A game of Wordle being played on a mobile phone (Photo: Alamy)
THESE DAYS THE chances are that your social media is divided into two kinds of people; those who Wordle and those who do not. Those who Wordle know that once you’ve started, it is rather impossible to discontinue, and those who do not, wonder what all the fuss is about. The first word of the year, thus, has to be Wordle.
To the uninitiated, Wordle is a word puzzle where a single five letter word is revealed at midnight. The player gets six chances to decipher the word. The only clues provided are a green tile identifying right alphabet, right place, and a yellow tile for right alphabet, wrong place. The rules probably sound more complicated than the game itself. But think of it as a Mastermind with words.
One could guess the game’s popularity given how its signature green and yellow grid was popping up on Twitter, Facebook, WhatsApp, etcetera. But as of February 1st, the game has been bought by The New York Times (NYT) from its creator Josh Wardle, a software engineer in Brooklyn “for an undisclosed seven-figure sum”. The NYT purchase just proves what Wordle users have known all along—the game is an addiction.
Wordle released in October 2021 and in three months has millions of daily users across the globe. Josh Wardle’s Twitter feed proves handy in documenting the game’s popularity. Trevor Noah is a fan. Someone has made a Wordle sequencer that turns your results into music, The New Yorker has featured it in its cartoons and certain (competitive) fathers have been keeping a daily tally of the score of each family member. Even Amul Butter’s latest ad is inspired by Wordle.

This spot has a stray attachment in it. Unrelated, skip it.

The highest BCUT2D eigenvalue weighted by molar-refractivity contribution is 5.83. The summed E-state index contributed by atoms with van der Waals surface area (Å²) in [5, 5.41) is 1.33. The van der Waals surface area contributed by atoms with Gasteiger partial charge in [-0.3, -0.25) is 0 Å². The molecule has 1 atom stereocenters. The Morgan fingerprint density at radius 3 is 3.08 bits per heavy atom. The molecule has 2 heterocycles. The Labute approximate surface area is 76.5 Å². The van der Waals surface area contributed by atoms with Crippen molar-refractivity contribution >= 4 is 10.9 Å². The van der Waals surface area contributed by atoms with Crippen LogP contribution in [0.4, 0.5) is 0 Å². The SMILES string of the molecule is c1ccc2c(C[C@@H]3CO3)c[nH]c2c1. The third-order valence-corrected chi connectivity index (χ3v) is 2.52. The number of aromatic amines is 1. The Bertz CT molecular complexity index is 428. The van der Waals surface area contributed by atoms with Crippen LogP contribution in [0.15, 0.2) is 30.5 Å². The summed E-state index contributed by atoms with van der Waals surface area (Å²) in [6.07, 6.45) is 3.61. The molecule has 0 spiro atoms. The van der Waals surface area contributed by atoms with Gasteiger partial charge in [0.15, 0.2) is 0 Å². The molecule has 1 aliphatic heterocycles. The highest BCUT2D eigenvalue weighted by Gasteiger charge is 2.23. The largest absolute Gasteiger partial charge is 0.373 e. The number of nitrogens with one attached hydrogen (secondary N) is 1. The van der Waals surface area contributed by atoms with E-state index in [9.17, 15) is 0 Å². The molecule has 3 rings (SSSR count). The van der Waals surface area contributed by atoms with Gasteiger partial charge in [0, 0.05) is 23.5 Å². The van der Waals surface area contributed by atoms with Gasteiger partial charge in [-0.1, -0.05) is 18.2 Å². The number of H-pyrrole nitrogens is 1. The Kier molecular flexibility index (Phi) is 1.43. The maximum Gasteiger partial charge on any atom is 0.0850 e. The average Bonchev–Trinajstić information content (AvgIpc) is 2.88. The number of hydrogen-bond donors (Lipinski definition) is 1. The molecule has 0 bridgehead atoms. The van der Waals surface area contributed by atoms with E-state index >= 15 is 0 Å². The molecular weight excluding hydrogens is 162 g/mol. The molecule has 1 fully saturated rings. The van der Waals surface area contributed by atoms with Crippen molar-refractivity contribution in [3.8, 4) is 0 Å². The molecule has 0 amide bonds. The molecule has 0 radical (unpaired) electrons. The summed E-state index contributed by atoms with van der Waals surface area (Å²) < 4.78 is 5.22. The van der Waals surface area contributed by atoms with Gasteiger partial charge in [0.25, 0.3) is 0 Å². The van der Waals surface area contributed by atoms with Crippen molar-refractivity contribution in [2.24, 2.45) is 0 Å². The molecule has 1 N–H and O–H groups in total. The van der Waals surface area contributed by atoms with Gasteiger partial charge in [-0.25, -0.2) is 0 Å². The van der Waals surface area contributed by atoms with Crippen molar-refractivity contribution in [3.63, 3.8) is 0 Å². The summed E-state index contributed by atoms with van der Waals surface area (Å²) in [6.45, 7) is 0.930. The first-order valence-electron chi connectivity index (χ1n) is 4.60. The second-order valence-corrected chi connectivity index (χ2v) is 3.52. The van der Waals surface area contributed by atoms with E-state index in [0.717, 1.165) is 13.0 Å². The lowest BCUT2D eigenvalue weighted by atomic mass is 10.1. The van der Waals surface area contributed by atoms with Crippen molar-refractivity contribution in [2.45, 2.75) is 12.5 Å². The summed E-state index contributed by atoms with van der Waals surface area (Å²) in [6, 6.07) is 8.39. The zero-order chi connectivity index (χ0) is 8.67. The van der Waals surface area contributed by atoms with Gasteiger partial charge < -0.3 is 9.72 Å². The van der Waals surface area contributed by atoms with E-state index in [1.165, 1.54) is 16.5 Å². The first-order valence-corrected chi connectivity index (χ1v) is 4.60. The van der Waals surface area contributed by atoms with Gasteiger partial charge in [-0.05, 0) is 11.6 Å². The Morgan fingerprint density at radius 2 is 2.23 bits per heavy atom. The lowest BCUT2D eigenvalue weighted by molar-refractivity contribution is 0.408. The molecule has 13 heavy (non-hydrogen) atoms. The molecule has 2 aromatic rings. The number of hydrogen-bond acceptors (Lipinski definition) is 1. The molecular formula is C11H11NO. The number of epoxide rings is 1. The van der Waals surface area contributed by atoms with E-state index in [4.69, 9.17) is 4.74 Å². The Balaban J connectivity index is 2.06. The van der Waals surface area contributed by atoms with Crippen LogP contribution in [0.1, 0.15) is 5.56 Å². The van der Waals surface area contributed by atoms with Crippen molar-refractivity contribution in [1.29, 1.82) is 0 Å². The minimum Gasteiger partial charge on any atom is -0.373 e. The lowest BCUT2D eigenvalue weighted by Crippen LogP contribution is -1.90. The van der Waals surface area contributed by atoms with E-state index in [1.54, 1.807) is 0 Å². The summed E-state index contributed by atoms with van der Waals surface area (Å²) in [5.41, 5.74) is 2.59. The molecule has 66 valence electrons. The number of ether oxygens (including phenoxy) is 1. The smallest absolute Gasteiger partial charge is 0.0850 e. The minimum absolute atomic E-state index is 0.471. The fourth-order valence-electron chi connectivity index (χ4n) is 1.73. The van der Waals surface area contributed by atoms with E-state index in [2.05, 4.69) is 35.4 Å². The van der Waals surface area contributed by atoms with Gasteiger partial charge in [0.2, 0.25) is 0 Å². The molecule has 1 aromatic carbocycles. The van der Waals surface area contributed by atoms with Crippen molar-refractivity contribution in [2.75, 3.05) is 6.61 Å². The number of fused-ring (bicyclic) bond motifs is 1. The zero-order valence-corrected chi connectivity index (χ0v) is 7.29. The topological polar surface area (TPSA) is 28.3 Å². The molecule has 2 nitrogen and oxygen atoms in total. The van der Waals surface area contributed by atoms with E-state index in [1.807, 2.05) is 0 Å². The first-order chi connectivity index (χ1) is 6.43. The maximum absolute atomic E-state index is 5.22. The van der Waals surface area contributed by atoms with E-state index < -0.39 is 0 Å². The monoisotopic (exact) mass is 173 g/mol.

On February 1st, Josh Wardle posted a note on his Twitter handle that he was grateful for the Wordle stories that people shared with him of “uniting distant family members, to provoking friendly rivalries, to supporting medical recoveries.” Wardle created the game for his partner Palak Shah, a word-game aficionado, during the pandemic.
Like many other Wordle players (including me), Shah was an NYT Spelling Bee addict first. Seeing her interest in the Bee, reported the NYT, Wardle decided to create a game just for her. Every day, the subscription-only Spelling Bee releases seven new alphabets, and one central alphabet. For example, on January 31st, the seven alphabets were; L, A, E, I, K, T, V. The central alphabet was L. The challenge is to make as many four-letter or longer words using the above alphabets (the L must be present in each word). The player must also get the pangram—the one word in which all the alphabets are used. Yesterday’s pangram was ‘talkative’. Bee is certainly like the Indian schooling system because it slots you according to the number of points you make; it starts with Beginner and moves through seven stages such as ‘Solid’, ‘Nice’, ‘Great’ before arriving at the ultimate prize—Genius.